Los Angeles, Nov 8: In 2022, actress Jodie Comer will say goodbye to the TV role that made her a household name – Villanelle – in ‘Killing Eve’ and forge ahead with a promising film career and theatre debut.
As she receives Variety and the Edinburgh TV Festival’s 2021 Outstanding Achievement Award, the Liverpool-born actor says she’s parking her insecurities about moving from TV to film, and looking ahead to a West End debut she never thought would happen, reports variety.com.
While most British actors start out in theatre before graduating to the screen sector, Comer’s done it in reverse – though it wasn’t for lack of trying.
“I’ve done a lot of theater auditions throughout the years and a lot of the feedback was often very, very positive, but it was always, ‘She’s not theatre trained. She hasn’t gone to drama school,'” Comer tells Variety.
“I used to get quite defeated by that, and then I got to a point where I was like, ‘The right thing will come along with a director who believes in me, and who wants to do that extra work – whatever needs to be done.'”
Eventually, that director – ‘Together’ helmer Justin Martin – materialised, along with Suzie Miller’s award-winning play ‘Prima Facie’, which Comer will headline next spring at the Harold Pinter Theatre – a role she wasn’t entirely sure was hers, even after she was specifically given the script.
In some ways, she has her deliciously cruel and comedic Russian assassin Villanelle to thank.
The role earned her Emmy and BAFTA awards in 2019, and has allowed people to see her “in many, many different lights.”
Comer said: “I’ve spent four years with [Villanelle] now, so I feel like I have a really good sense of who she is, and where she’s at. The producers have always made it very clear that they want my input and my ideas – nothing’s off limits.”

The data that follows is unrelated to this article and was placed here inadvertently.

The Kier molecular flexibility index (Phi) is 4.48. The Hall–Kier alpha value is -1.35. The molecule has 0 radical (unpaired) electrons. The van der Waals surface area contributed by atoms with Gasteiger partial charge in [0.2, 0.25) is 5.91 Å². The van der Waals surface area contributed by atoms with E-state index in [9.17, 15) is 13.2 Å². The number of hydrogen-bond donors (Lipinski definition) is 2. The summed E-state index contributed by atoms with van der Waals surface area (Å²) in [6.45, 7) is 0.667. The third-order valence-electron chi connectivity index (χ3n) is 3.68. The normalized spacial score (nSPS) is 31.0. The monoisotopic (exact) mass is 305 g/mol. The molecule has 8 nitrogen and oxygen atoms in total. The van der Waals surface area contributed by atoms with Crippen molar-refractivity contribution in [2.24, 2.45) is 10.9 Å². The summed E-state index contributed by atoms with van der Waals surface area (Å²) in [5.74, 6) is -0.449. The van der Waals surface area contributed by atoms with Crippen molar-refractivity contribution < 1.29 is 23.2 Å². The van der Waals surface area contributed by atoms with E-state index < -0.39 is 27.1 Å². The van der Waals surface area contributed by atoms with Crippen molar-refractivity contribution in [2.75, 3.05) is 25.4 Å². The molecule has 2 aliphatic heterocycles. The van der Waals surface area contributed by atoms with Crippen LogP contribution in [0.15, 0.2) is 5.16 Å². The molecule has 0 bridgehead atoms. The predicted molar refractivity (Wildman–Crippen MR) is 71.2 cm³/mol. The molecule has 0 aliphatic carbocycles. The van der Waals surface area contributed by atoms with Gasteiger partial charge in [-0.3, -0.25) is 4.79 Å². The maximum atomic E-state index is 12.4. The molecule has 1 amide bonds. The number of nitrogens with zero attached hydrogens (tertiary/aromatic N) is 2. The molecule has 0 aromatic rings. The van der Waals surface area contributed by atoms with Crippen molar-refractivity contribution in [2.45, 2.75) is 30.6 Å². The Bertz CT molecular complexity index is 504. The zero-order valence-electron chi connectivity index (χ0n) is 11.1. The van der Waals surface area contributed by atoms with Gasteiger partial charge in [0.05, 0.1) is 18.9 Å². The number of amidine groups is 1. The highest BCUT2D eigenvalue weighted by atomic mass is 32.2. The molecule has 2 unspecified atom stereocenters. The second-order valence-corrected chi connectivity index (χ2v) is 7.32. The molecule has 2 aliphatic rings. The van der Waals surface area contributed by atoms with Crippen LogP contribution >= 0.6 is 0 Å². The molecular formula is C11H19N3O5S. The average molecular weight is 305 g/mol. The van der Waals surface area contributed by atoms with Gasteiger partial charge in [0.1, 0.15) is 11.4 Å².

Comer is clear, however, that Season 4 next year will definitely be the end of the road for ‘Killing Eve’.
“We never, ever want for that [quality] to drop, or to carry on a story for the sake of carrying on, whether that be greed or whatever the reason. It feels like where we are right now, it feels natural that we’ve come to this point where, now, we can really focus on the ending.”
Comer likely won’t be a part of any spin-offs that may be in the works for the show’s characters.
“I’ve by no means been a part of any conversations,” she says.
Most recently, the 28-year-old starred in searing Covid drama ‘Help’ alongside fellow Liverpudlian Stephen Graham.
A 90-minute one-off, ‘Help’ went inside a British care home during the pandemic, exposing the neglect and lack of resources that led to record fatalities. Comer played a nurse who joined the home just prior to the Covid outbreak, while Graham played a young patient with early-onset Alzheimer’s.
“There was something about that experience that I never felt before, because the piece felt bigger than us, and there was no ego,” she said.
“It felt like we were there to serve something greater than us, and hopefully do it in a truthful, authentic and respectful way. It had to really be handled with care.”
The drama, which was so specific to the UK, was at the other end of a spectrum that’s seen Comer appear alongside Ryan Reynolds in the hit comedy ‘Free Guy’, and in Ridley Scott’s medieval drama ‘The Last Duel’.
On ‘The Last Duel’, Comer plays 14th century French noblewoman Marguerite de Carrouges, who is raped by her husband’s friend and gambles with her life to expose the truth. The actor’s performance is the foundational pillar of the movie, and it’s not surprising to see her name increasingly uttered in early Oscars buzz.
The project marked a turning point for Comer, whose imposter syndrome as a relative newcomer in Hollywood slowly dissipated while making the movie, replaced by a recognition that she had, in fact, earned her place.
Of the film’s difficult rape scenes between Comer and Adam Driver’s Jacques Le Gris, the actor describes “an incredibly respectful set.” The night before filming, her and Driver went to the studio to work out the physicality and “spoke a lot about what we needed to get from the scene.”